This dissertation focuses on the use of nano-metallic structures in optical systems, specifically in waveguide geometries and photodetectors. The use of metals makes it possible to design optical components that are smaller than the wavelength of light. The optical properties of metals at infrared and visible wavelengths enable such designs.
The first part of the dissertation focuses on waveguides and investigates the metal-insulatormetal (MIM) geometry. We begin by deriving the full set of modes that the MIM geometry supports. We show the necessity of taking into consideration all supported modes through the use of mode-matching calculations. Following our analysis of the modal structure of the MIM waveguides, we then illustrate how to analyze junctions of MIM waveguides by designing a mode converter which converts the mode of a large waveguide into that of a smaller waveguide. Our analysis uses scattering matrices and is much faster than full-field simulations. We conclude the first part of the dissertation by providing an exact circuit model for waveguide junctions.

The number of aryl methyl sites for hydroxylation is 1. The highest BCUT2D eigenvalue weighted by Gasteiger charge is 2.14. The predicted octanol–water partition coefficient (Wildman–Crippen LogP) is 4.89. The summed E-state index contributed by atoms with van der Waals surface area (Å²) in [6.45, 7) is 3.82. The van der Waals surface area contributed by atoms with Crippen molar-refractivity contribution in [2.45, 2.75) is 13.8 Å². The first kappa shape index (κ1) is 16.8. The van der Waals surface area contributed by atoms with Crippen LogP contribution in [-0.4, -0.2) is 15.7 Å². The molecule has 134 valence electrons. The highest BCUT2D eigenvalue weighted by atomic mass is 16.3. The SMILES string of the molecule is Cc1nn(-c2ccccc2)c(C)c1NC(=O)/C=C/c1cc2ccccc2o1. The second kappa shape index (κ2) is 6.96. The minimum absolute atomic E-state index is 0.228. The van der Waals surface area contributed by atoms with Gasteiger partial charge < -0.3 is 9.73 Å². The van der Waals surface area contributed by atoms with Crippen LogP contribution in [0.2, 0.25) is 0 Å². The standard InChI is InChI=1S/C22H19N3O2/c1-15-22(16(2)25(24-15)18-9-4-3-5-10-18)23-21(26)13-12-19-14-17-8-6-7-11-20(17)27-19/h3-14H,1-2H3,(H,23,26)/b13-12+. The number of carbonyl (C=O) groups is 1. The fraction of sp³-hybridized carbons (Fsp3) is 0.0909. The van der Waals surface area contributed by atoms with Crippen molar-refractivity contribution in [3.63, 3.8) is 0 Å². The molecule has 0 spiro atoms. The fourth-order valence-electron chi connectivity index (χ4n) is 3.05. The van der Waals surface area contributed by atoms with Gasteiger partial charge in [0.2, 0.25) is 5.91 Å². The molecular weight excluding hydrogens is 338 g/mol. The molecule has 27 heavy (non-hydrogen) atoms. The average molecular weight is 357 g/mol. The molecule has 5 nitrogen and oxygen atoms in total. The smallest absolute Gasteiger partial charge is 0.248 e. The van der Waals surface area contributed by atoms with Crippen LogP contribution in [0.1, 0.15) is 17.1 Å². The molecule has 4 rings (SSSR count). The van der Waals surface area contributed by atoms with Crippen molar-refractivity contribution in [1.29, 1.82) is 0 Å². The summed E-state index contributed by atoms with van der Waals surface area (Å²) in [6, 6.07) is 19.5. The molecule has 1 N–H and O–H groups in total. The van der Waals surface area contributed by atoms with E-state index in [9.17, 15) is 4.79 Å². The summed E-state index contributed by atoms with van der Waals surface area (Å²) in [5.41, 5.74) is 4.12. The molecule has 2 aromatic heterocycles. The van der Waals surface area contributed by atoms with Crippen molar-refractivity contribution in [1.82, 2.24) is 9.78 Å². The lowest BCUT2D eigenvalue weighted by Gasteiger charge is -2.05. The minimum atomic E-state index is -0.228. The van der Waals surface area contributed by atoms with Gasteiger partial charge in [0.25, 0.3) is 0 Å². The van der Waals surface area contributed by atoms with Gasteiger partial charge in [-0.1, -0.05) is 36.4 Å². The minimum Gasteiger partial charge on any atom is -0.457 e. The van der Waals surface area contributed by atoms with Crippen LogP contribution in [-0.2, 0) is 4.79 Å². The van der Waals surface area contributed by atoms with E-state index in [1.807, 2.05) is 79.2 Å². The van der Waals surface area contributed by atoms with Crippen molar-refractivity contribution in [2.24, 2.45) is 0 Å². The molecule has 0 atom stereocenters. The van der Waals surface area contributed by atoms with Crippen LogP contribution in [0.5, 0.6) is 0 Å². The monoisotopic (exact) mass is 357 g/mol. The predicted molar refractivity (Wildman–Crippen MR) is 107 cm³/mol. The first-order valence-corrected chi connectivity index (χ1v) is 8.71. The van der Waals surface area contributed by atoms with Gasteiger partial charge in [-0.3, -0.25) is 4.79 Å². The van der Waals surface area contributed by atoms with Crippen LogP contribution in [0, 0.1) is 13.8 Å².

The second part of the dissertation is about scattering of light off of nano-metallic volumes. We review various techniques of scattering analysis, and then illustrate a photodetector design which integrates an antenna for near-infrared wavelengths with a sub-wavelength volume of Ge. The use of the antenna makes it possible to focus light into a sub-wavelength volume. We then describe the experimental work we did with Si photodetectors of different geometries and provide our measurement results. Finally, we present our conclusions.
|Advisor:||Miller, David A. B.|
|School Location:||United States -- California|
|Source:||DAI-B 70/10, Dissertation Abstracts International|
|Subjects:||Electrical engineering, Optics|
|Keywords:||Nanometallics, Photodetectors, Waveguides|
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